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Stoneflies - Plecoptera: Nemouridae of Gunnison County, Colorado

Zapada cinctipes
Common Forestfly, Winter Black stonefly, Little Sepia Stonefly

(Banks) 1897

Updated 8 Feb 2017
TSN 102594
560

Habitat

Common in streams, seeps, wetlands, alpine ponds and large rivers. Baumann et al (1977) mentioned this stonefly has excellent dispersal behavior.

Locations Collected

East River, Copper Creek, Blue Creek, Cimmarron River, East Elk Creek, Red Creek. Often found with Zapada haysi. Common in northern Colorado.

Notes

The genus Zapada was previously named Nemoura. Older publications may refer to this species as Nemoura cinctipes.

Good Links

On this website:
Introduction to the Zapada

Other Websites:
Adult photo from the Tree of Life http://tolweb.org/tree/eukaryotes/animals/arthropoda/hexapoda/plecoptera/slideshows/pleco2/sld008.htm

Photos, Map, Museum specimens, DNA - Barcodinglife.org

Zapada cinctipes wing showing the classic "Neumoridae X" on the top part of the wing.



References

Banks, N. 1897 New North american neuropteroid insects. Transactions of the American Entomological Society 24:21-31.
     Described as Nemoura cinctipes.


Baumann, RW Gaufin, AR, Surdick, RF 1977: The stoneflies (Plecoptera) of the Rocky Mountains. Memoirs of the American Entomological Society 31, 1-208.
     Quote from page 43: "This species is common throughout western North America. It has been collected in all of the Rocky Mountain States except Arizona. This species usually emerges from February to August, but has been collected in all months of the year in some localities." They mention Zapada cinctipes is present in Gunnison County, Colorado.

Bottorff,RL and Bottorff,LD 2007 Phenology and diversity of adult stoneflies (Plecoptera) of a small coastal stream, California. Illiesia 3(1):1-9 Pdf 292Kb

Cather,MR and Arden R. Gaufin,AR 1976 Comparative ecology of three Zapada species of Mill Creek, Wasatch Mountains, Utah (Plecoptera: Nemouridae). American Midland Naturalist 95(2) 464-471.
     Abstract: " Three species of Zapada (Plecoptera) were studied in Mill Creek, Wasatch Mountains, Utah, and their life histories, growth rates, distribution and emergence compared. All species, Z. haysi (Ricker), Z. cinctipes (Banks) and Z. columbiana (Claassen) have a univoltine life history and a slow seasonal life cycle.
Temporal and spatial distributions and staggered emergence periods serve to ecologically separate these species. All three grow most rapidly in autumn and early winter, with a seasonal succession in the maximum absolute growth rates. Maximum size overlap between Zapada haysi and Z. cinctipes occurs in spring prior to and during emergence when growth is complete, whereas minimum overlap occurs in autumn when growth is fastest. Zapada haysi and Z. columbiana were found more at the upper cooler stations and Z. cinctipes at the lower stations. Zapada cinctipes was collected from late February to late June (one ♀ in mid-January), Z. columbiana mostly in March and Z. haysi from early April to mid-June.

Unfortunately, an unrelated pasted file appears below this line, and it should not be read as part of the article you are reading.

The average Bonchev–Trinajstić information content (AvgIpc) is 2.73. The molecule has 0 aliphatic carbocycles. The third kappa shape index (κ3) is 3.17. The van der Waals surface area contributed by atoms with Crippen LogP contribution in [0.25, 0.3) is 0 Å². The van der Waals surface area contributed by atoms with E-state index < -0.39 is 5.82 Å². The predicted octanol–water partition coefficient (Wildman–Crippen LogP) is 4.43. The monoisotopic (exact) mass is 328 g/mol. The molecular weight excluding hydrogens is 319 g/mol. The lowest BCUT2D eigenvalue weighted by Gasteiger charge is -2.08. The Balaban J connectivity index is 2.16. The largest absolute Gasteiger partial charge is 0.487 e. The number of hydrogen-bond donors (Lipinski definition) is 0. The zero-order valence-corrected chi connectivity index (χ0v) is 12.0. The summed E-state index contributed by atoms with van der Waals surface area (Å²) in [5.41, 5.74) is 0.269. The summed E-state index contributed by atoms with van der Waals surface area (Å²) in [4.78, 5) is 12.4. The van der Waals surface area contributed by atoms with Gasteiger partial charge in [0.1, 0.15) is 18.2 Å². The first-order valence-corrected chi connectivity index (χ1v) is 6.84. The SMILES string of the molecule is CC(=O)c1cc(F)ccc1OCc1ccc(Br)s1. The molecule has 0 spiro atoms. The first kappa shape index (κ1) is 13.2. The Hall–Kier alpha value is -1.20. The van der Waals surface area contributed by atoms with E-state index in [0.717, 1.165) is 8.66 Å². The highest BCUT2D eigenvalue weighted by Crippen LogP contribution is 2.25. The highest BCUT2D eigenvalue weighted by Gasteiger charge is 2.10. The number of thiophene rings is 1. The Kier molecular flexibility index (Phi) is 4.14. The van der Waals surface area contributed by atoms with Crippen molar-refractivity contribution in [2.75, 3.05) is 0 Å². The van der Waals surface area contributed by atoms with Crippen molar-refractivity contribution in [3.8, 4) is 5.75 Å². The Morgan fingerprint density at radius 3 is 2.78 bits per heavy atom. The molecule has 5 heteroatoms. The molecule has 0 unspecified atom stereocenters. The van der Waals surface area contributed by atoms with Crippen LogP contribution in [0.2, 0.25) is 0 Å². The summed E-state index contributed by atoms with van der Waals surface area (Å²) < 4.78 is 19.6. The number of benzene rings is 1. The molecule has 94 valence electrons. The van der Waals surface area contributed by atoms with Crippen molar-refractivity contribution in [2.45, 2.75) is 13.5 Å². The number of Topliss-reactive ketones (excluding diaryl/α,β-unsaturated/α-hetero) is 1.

The mean size of the adults of Zapada cinctipes decreased as emergence progressed and may be related to increasing stream temperatures and photoperiod."


Chaloner,DT and Wipfli,MS 2002 Influence of decomposing Pacific salmon carcasses on macroinvertebrate growth and standing stock in southeastern Alaska streams. Journal of the North American Benthological Society, 21(3) 430-442.
     Abstract: " We compared macroinvertebrate growth rates and standing stock in the absence and presence of meat from Pacific salmon (Oncorhynchus spp.) carcasses in microcosm and natural stream rearing experiments in southeastern Alaska. In microcosm experiments, the presence of salmon meat increased growth rates and standing stock for the shredder Zapada cinctipes and the collector Psychoglypha subborealis, but not the predator Rhyacophila sp., or the scraper Cinygmula sp. In natural stream experiments, the presence of salmon meat increased the growth rate and standing stock of P. subborealis, but increased only the growth rate of Z. cinctipes. Macroinvertebrate responses to inputs of salmon-derived organic material can vary by species, which may reflect their feeding ecology. Macroinvertebrate taxa belonging to the collector functional-feeding group are likely to be important in transferring the effects of spawning salmon to the rest of the food web in southeastern Alaska streams."

Clements,WH; Carlisle,DN; Lazorchak,JM; Johnson,PC 2000 Heavy metals structure benthic communities in Colorado mountain streams. Ecological Applications 10(2)626-638. Abstract

Duffield,RM and Nelson,CH 1998 Stoneflies (Plecoptera) in the diet of brook trout (Salvelinus fontinalis Mitchell) in Libby Creek, Wyoming, USA. Hydrobiologia 380, 59-65.

Gaufin,AR; Clubb,R and Newell,R 1974 Studies on the tolerance of aquatic insects to low oxygen concentrations. Great Basin Naturalist 34:45-59. PDF
      The authors studied the acute short term tolerance of aquatic insects to low oxygen. They used the 96 hour Median Tolerance Limit. They discuss Zapada cinctipes as Nemoura cinctipes. The TLm96 for Z. cinctipes was 3.3mg/l and 29% oxygen saturation.

Kondratieff,BC and Baumann,RW 2002 A review of the stoneflies of Colorado with description of a new species of Capnia (Plecoptera: Capniidae). Transactions of American Entomological Society 128 3, 385-401.
     Quoted from page 392: It is difficult to imagine a stonefly species that can occur in so many different lotic and even lentic habitats. Although it is most common in small streams, it occurs in seeps, wetlands, alpine ponds and large rivers. Zapada cinctipes has been collected from several localities in Colorado nearly every month.

Knight,AW; Gaufin,AR 1966 Altitudinal distribution of stoneflies (Plecoptera) in a Rocky Mountain drainage system. Journal of the Kansas Entomological Society 39 4, 668-675.
     Discussed as Nemoura cinctipes. Found from about 7000 to 8400 feet elevation in their study of the upper Gunnison Drainge in the early 1960s, they felt this was a stenothermic group limited to lower altitudes.

Mihuc,TB; Mihuc,JR 1995 Trophic ecology of five shredders in a Rocky Mountain stream. Journal of Freshwater Ecology 10 3, 209-216. PDF